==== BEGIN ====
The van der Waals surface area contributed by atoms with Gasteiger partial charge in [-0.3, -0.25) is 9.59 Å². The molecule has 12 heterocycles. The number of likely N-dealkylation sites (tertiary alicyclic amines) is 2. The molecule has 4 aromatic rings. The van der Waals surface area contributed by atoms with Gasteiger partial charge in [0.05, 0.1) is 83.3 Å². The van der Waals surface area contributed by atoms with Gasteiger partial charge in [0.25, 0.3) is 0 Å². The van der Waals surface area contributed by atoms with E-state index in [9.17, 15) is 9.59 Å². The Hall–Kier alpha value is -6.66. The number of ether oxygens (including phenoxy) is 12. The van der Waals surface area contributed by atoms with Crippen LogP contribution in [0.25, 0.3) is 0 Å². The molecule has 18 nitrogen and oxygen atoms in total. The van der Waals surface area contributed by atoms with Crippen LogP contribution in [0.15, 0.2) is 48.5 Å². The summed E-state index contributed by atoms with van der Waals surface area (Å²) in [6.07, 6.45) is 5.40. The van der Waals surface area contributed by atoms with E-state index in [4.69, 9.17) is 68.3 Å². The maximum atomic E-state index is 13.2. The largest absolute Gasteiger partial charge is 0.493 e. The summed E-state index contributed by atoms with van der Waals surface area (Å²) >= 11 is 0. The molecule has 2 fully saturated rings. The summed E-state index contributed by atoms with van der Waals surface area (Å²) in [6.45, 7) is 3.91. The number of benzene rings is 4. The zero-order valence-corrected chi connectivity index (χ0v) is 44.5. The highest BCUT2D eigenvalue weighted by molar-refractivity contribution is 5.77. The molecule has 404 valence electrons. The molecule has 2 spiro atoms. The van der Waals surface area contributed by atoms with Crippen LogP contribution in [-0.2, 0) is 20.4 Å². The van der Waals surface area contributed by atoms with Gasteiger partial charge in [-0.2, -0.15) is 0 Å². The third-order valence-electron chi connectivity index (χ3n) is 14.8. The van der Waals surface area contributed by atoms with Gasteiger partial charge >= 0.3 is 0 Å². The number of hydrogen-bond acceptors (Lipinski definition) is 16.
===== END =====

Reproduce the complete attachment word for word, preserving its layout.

The van der Waals surface area contributed by atoms with Gasteiger partial charge in [-0.3, -0.25) is 9.59 Å². The molecule has 12 heterocycles. The number of likely N-dealkylation sites (tertiary alicyclic amines) is 2. The molecule has 4 aromatic rings. The van der Waals surface area contributed by atoms with Gasteiger partial charge in [0.05, 0.1) is 83.3 Å². The van der Waals surface area contributed by atoms with Gasteiger partial charge in [0.25, 0.3) is 0 Å². The van der Waals surface area contributed by atoms with E-state index in [9.17, 15) is 9.59 Å². The Hall–Kier alpha value is -6.66. The number of ether oxygens (including phenoxy) is 12. The van der Waals surface area contributed by atoms with Crippen LogP contribution in [0.25, 0.3) is 0 Å². The molecule has 18 nitrogen and oxygen atoms in total. The van der Waals surface area contributed by atoms with Crippen LogP contribution in [0.15, 0.2) is 48.5 Å². The summed E-state index contributed by atoms with van der Waals surface area (Å²) in [6.07, 6.45) is 5.40. The van der Waals surface area contributed by atoms with E-state index in [4.69, 9.17) is 68.3 Å². The maximum atomic E-state index is 13.2. The largest absolute Gasteiger partial charge is 0.493 e. The summed E-state index contributed by atoms with van der Waals surface area (Å²) >= 11 is 0. The molecule has 2 fully saturated rings. The summed E-state index contributed by atoms with van der Waals surface area (Å²) in [6.45, 7) is 3.91. The number of benzene rings is 4. The zero-order valence-corrected chi connectivity index (χ0v) is 44.5. The highest BCUT2D eigenvalue weighted by molar-refractivity contribution is 5.77. The molecule has 404 valence electrons. The molecule has 2 spiro atoms. The van der Waals surface area contributed by atoms with Crippen LogP contribution in [-0.2, 0) is 20.4 Å². The van der Waals surface area contributed by atoms with Gasteiger partial charge in [-0.2, -0.15) is 0 Å². The third-order valence-electron chi connectivity index (χ3n) is 14.8. The van der Waals surface area contributed by atoms with Gasteiger partial charge >= 0.3 is 0 Å². The number of hydrogen-bond acceptors (Lipinski definition) is 16.